Just Announced: Philippians Sermon Series

Summary: Jesus is the new covenant that God promised to his people in Jeremiah 31:31-34. In Jesus, God united us to him with bonds that can never be broken, and through this new covenant, we and Jesus can look death in the eye and see victory.

Today’s Gospel passage marks the beginning of a change in Jesus’ ministry. The coming of the Greeks is seen as anticipating the coming of the Gentiles into the community of believers. While it is true that before the events in our Gospel reading Jesus spoke to the woman at the well and healed a woman’s daughter, the primary focus of Jesus’ ministry until this point in time was the people of Israel-the Jews. The visit of the Greeks reflected the Pharisee’s statement in verse 19 that the whole world has gone after Jesus. Their arrival prompted Jesus to acknowledge that the hour had come for him to be crucified, and by his death and resurrection, he will draw all people to him, including the Gentiles.

The drawing of all people to Jesus might seem to be ironic given that those who shouted “Hosanna” on Palm Sunday shouted “Crucify him” on Good Friday. Part of the reason is because of the nature of the Messiah that the people were seeking. They were seeking a Messiah who would create an army, drive out the Romans and restore Israel to the glory days of King David. They had no such expectations of the Son of Man. In fact, the title “Son of Man” has none of the militaristic connotations or meanings associated with the title of Messiah.

Jesus sought to downplay those expectations in favour of the expectations of a suffering servant. He has the same expectations of us. He expected the people of his day to be focused on serving others and in return God would bless them. In fact, he served others by healing, teaching and washing the disciples’ feet just before he celebrated the Last Supper with them. During Jesus’ time it was the custom for guests who arrived at a home to have their feet washed by household servants.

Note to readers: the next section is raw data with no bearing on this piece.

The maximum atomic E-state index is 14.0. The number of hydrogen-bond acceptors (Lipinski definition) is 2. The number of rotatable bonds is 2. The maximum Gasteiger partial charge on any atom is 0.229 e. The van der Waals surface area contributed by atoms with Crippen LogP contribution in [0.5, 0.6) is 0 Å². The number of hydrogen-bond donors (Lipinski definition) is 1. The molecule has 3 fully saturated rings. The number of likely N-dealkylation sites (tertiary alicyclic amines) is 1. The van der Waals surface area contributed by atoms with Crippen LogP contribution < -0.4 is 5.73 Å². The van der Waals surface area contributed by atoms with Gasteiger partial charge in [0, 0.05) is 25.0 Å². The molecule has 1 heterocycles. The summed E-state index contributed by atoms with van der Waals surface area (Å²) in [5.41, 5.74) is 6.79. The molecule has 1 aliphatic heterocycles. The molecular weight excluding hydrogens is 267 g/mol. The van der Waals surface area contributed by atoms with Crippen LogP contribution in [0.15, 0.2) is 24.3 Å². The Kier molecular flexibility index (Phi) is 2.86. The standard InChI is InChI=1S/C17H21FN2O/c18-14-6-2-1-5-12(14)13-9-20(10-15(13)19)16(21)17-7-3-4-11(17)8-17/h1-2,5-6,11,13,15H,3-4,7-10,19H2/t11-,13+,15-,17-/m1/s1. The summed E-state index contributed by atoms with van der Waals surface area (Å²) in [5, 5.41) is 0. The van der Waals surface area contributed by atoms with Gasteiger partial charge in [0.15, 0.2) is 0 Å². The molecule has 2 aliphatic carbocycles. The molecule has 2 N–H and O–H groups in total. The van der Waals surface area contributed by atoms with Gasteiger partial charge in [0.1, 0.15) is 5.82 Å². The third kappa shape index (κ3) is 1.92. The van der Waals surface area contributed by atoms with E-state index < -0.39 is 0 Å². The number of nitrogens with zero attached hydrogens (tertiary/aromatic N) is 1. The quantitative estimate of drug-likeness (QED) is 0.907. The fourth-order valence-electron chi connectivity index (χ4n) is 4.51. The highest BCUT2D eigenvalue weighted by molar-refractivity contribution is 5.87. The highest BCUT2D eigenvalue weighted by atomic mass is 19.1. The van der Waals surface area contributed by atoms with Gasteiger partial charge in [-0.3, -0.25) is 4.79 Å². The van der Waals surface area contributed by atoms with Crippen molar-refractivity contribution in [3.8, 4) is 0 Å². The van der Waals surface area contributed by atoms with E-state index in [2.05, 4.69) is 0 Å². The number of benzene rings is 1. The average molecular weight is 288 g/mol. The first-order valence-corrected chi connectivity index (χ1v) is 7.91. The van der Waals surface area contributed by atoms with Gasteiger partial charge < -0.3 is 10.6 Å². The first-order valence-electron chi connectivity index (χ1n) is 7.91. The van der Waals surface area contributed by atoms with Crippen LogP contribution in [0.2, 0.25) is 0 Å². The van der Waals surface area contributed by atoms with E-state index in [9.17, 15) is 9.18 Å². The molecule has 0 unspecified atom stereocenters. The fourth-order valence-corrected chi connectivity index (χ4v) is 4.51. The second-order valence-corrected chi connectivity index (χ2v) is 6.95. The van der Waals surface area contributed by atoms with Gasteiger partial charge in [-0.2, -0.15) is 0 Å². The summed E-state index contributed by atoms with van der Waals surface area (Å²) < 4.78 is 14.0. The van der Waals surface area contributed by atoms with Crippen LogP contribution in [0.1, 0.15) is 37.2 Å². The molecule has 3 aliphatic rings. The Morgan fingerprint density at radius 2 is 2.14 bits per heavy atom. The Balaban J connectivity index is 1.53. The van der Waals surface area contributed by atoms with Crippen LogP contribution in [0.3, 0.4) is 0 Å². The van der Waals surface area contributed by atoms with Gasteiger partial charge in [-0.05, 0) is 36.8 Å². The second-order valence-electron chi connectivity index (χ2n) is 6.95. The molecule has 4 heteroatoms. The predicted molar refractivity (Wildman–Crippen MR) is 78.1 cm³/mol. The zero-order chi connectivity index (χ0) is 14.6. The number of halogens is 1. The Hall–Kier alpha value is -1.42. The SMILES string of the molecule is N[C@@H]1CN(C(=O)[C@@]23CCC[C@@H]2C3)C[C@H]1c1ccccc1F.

Jesus is the new covenant that God promised to his people in Jeremiah 31:31-34. In Jesus, God united us to him with bonds that can never be broken, and through this new covenant, we and Jesus can look death in the eye and see victory. The new covenant is represented by the replacement of the Ten Commandments with Jesus’ two Great Commandments-“Love God and love people”. If we love God and love people, our desire to serve God and others will naturally flow out of this love.

Jesus’ expectations of service are emphasized in Matthew 25:31-46. During our Mid-Week Lenten meditations this year, I along with the rest of the ministry team members have discussed these expectations. We are expected to be faithful even to death and trust that God will glorify us. In order to be glorified by God, we must be prepared to experience suffering first and serve others, just like Jesus served others and suffered on the cross for our sins.

God glorified Jesus when he spoke from heaven. When Jesus became glorified on the cross, Satan was defeated. The forces of opposition were defeated. The barriers that kept people from joining with God were defeated-and that was proven when the temple’s curtain, which separated the Holy of Holies from the rest of the temple, was torn in two.

The people with Jesus did not recognize God’s voice, largely because it had been years since anyone heard God speak. They did come to understand after Jesus’ death and resurrection. We are the same. When we are on our Christian walk, we encounter things we can’t understand right away. Some things will become clear as we mature spiritually, while other things will become clear when we meet Jesus.

If there is no sowing of seeds, there can be no harvest. We can’t have a harvest of souls for God if we do not sow seeds for God. We must not let the things of this life interfere with our obedience to God’s will. We have been given a message of hope and transformation that the world desperately needs to hear and embrace. If we spread this message, we will draw others to Christ. It involves sacrifice. When we see a rich harvest-in a family, church, mission field or business-we can be sure that there have been people who have given of themselves in their service. The kingdom sprouts out of our daily choices to “die to ourselves and live for Christ’. In other words, the kingdom will grow when we live a life of serving others and loving others like Christ loved others and served others. We will have eternal life and things to do. We will feel better about ourselves because we will be transformed.

Jesus mentions in verse 27 that “My soul is troubled”. No doubt it was troubled by his coming death on the cross. It parallels his agony in the Garden of Gethsemane. Some scholars believe that the Greeks knew about the plot to kill Jesus and came to spirit him away to safety. While Jesus’ human side might have welcomed this rescue plan, his godly side knew that this rescue plan would have defeated God’s plan to rescue us from a life of sin and eternal damnation. He gave up his human desire to live in favour of God’s plan for salvation. In other words, Jesus died to his human self so that he could live out God’s plan for his life and our eternal lives.

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